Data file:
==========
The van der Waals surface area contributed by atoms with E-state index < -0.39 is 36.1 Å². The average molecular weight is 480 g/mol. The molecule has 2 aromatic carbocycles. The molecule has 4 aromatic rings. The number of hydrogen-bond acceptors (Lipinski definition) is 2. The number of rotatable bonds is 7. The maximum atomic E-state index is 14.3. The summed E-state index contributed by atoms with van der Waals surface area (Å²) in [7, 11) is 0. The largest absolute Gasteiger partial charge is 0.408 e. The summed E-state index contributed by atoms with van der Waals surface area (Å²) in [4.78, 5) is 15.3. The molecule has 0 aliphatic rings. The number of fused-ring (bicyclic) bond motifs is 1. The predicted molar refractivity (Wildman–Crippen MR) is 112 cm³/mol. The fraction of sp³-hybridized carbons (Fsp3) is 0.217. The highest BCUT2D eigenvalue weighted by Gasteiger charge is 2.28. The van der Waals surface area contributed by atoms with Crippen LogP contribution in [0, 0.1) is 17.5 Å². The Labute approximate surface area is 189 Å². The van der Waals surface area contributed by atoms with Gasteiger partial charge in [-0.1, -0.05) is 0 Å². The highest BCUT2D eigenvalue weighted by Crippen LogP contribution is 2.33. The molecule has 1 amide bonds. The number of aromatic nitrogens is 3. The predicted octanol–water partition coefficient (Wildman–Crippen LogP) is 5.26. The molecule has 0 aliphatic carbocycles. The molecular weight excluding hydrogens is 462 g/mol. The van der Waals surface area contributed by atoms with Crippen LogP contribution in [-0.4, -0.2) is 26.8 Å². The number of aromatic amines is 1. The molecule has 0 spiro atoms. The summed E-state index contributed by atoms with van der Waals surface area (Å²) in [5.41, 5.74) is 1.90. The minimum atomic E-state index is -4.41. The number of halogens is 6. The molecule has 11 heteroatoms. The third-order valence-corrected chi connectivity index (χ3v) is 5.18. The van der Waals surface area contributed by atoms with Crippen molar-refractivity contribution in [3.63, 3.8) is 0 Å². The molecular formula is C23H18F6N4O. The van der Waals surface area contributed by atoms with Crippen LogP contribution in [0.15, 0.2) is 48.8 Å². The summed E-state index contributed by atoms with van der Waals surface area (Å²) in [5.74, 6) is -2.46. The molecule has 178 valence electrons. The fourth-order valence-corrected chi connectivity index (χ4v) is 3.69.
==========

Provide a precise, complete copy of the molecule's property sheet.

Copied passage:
The van der Waals surface area contributed by atoms with E-state index < -0.39 is 36.1 Å². The average molecular weight is 480 g/mol. The molecule has 2 aromatic carbocycles. The molecule has 4 aromatic rings. The number of hydrogen-bond acceptors (Lipinski definition) is 2. The number of rotatable bonds is 7. The maximum atomic E-state index is 14.3. The summed E-state index contributed by atoms with van der Waals surface area (Å²) in [7, 11) is 0. The largest absolute Gasteiger partial charge is 0.408 e. The summed E-state index contributed by atoms with van der Waals surface area (Å²) in [4.78, 5) is 15.3. The molecule has 0 aliphatic rings. The number of fused-ring (bicyclic) bond motifs is 1. The predicted molar refractivity (Wildman–Crippen MR) is 112 cm³/mol. The fraction of sp³-hybridized carbons (Fsp3) is 0.217. The highest BCUT2D eigenvalue weighted by Gasteiger charge is 2.28. The van der Waals surface area contributed by atoms with Crippen LogP contribution in [0, 0.1) is 17.5 Å². The Labute approximate surface area is 189 Å². The van der Waals surface area contributed by atoms with Gasteiger partial charge in [-0.1, -0.05) is 0 Å². The highest BCUT2D eigenvalue weighted by Crippen LogP contribution is 2.33. The molecule has 1 amide bonds. The number of aromatic nitrogens is 3. The predicted octanol–water partition coefficient (Wildman–Crippen LogP) is 5.26. The molecule has 0 aliphatic carbocycles. The molecular weight excluding hydrogens is 462 g/mol. The van der Waals surface area contributed by atoms with Crippen LogP contribution in [-0.4, -0.2) is 26.8 Å². The number of aromatic amines is 1. The molecule has 0 spiro atoms. The summed E-state index contributed by atoms with van der Waals surface area (Å²) in [5.41, 5.74) is 1.90. The minimum atomic E-state index is -4.41. The number of halogens is 6. The molecule has 11 heteroatoms. The third-order valence-corrected chi connectivity index (χ3v) is 5.18. The van der Waals surface area contributed by atoms with Crippen molar-refractivity contribution in [3.63, 3.8) is 0 Å². The molecular formula is C23H18F6N4O. The van der Waals surface area contributed by atoms with Crippen LogP contribution in [0.15, 0.2) is 48.8 Å². The summed E-state index contributed by atoms with van der Waals surface area (Å²) in [5.74, 6) is -2.46. The molecule has 178 valence electrons. The fourth-order valence-corrected chi connectivity index (χ4v) is 3.69.